Diop loves these reallocations of focus and we could say that stylistically they define the film, which is full of moments in which the person we see on screen is not the person who is talking or even the topic of discussion. When Laurence’s partner, Luc (Xavier Maly), gives testimony, the camera stays on Laurence, then cuts to Rama in the gallery, while the judge keeps talking in the background. For a moment, we think we might not see Luc at all. Finally the camera turns to him: he is a 57-year-old man who looks about a hundred.

An even more striking sequence of this kind appears earlier in the film when the judge (Valérie Dréville) and Laurence (Guslagie Malanda) seem to say and perhaps indeed have said everything that can usefully be said. ‘You have to explain yourself,’ the judge insists. The camera then moves directly to Rama, not Laurence. Of course. She is the one who is going to explain – or sublimate.

Laurence is not denying that she left her child on the beach to die, but is pleading not guilty. In an earlier statement, she explains that she had ‘embarked on a tragic and odious enterprise’ – the second adjective is ‘immonde’, literally meaning, I guess, ‘not fit for the human world’. Now the judge asks: ‘Do you know why you killed your daughter?’ ‘I don’t know,’ Laurence says. ‘I hoped this trial could teach me.’ She says this with what seems to me great dignity and directness, but the prosecuting lawyer thinks she is lying, acting like a cynical and over-educated ex-colonial subject. Then comes the difficult moment, where the conversation should end but doesn’t. ‘I’m not sure I was the one really responsible in this affair,’ Laurence says. She goes on to talk about her partner, about witchcraft, about curses cast by her family in Africa, but she also adds something else, in a different idiom, more rational but also more helpless. The two years before the child was born, she says, were ‘the worst years of my life’. The judge and the public are waiting for more, but that is all Laurence offers.

In keeping with the sense of nothing much happening in the film, we don’t hear the court’s verdict, or even the prosecutor’s concluding remarks, just the closing statement of Laurence’s defence lawyer (Aurélia Petit), in which she eloquently pleads that her client is mad. To find her guilty, she says, would be to decide that Laurence is a monster – ‘It is more convenient to see her as a monster’ – and such a decision would be a verdict but would not be justice (‘un arrêt, mais pas la justice’). Throughout the speech the lawyer has been addressing us rather than the courtroom, talking directly into the camera, with no fictional set or other people anywhere in view. Then her own discourse slips back into monster talk. She talks of mothers and children, born and unborn, exchanging cells that scientists call ‘chimerical’. ‘We women are all monsters, but terribly human monsters.’ Laurence is crying, and the lawyer turns to hold her.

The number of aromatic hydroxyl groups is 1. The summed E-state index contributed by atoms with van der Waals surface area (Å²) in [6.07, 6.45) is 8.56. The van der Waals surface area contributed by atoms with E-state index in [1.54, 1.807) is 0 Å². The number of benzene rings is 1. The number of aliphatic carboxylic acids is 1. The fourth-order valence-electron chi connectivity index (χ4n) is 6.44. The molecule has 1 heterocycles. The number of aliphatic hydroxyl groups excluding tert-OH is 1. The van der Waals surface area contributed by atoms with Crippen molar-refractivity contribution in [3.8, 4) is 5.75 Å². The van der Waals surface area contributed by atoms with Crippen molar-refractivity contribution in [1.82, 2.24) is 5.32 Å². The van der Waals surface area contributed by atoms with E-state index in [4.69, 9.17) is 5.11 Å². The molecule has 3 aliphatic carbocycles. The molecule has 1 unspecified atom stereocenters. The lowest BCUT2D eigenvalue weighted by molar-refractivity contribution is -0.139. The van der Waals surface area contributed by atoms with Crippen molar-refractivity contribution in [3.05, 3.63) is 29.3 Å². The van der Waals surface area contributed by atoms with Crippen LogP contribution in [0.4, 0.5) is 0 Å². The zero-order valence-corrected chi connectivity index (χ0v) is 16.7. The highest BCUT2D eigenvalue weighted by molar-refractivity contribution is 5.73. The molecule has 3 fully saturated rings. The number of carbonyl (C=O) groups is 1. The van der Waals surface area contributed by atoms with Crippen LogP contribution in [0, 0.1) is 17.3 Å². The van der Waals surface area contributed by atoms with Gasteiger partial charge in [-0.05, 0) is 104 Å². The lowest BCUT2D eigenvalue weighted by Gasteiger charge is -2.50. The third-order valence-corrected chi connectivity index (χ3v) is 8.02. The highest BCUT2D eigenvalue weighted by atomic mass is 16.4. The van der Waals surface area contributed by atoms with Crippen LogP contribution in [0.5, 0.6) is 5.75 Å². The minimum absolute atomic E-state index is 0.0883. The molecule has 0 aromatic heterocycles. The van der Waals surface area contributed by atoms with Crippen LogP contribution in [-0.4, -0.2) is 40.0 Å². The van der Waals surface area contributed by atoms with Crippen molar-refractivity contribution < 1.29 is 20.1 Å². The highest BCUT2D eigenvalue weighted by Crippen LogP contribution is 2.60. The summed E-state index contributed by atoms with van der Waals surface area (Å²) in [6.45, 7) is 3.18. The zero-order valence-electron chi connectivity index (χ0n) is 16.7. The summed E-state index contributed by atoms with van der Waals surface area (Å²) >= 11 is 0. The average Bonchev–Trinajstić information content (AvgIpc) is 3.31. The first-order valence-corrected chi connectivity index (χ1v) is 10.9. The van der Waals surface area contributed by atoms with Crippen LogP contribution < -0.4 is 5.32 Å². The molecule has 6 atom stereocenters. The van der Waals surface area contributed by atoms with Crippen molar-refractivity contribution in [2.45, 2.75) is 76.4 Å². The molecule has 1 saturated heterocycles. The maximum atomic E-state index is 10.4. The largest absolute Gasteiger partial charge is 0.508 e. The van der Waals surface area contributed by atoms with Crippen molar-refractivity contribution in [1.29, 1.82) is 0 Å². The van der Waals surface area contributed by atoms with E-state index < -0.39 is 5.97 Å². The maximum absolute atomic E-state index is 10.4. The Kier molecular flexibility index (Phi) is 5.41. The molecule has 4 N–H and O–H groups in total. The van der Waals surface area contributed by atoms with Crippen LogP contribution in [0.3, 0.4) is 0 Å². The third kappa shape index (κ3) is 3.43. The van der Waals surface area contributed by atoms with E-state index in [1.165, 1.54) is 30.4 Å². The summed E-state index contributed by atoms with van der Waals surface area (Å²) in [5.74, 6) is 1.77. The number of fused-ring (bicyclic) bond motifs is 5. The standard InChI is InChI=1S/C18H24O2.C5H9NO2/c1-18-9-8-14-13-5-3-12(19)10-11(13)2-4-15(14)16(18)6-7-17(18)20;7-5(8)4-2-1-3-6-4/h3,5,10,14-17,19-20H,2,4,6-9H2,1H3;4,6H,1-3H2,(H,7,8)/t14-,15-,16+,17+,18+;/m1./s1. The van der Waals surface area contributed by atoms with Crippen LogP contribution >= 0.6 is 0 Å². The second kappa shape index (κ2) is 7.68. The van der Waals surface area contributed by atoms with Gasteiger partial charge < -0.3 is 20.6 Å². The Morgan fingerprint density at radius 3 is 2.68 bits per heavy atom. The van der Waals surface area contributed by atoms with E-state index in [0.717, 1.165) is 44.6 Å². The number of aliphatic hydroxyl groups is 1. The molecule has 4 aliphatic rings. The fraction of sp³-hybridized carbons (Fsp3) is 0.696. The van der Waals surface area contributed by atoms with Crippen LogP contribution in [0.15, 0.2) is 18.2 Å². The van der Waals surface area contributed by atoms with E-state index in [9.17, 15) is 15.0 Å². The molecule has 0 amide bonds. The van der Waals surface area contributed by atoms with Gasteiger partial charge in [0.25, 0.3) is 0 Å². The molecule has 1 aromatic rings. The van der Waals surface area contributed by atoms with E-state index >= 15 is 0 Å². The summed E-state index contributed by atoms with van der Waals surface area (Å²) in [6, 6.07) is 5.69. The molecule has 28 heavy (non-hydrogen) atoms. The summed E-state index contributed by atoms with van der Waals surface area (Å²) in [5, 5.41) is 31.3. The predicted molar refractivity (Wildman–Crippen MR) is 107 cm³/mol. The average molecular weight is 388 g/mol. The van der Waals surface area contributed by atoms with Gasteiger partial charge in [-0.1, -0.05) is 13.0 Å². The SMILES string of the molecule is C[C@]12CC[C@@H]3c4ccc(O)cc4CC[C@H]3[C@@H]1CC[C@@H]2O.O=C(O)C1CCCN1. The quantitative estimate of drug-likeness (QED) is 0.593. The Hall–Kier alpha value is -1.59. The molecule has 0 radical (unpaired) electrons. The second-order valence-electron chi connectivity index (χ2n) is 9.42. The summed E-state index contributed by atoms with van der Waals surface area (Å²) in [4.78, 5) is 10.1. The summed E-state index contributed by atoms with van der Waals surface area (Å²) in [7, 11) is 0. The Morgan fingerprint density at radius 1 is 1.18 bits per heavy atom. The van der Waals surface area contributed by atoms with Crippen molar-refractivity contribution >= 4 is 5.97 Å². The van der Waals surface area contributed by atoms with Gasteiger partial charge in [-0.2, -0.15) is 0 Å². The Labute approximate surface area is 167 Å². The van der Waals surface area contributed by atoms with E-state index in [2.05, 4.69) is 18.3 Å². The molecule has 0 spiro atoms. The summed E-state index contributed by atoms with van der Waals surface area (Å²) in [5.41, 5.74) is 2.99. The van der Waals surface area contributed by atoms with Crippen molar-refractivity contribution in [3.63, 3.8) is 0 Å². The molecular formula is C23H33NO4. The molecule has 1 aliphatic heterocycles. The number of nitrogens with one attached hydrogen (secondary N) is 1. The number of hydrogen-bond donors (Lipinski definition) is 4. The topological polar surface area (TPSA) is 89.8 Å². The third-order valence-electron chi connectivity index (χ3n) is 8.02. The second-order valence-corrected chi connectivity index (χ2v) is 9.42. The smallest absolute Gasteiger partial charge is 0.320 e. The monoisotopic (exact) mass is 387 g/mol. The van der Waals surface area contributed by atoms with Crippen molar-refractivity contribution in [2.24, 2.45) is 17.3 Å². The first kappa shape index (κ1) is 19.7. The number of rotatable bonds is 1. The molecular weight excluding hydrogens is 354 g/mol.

This seems an appropriately sentimental ending, though ‘madness’ seems an evasion rather than a resolution, and we might go back to the judge’s insistence on explanation. What if we can’t explain? That, I think, is one of the strongest suggestions of Laurence’s posture and language in Malanda’s amazing performance. We can do things, terrible things, that we don’t understand, and madness or sorcery or legal guilt might just be names for what we don’t know. What if Laurence wanted to save her child from life itself? This wouldn’t mean she shouldn’t be tried, but it might damage our confidence about making a verdict.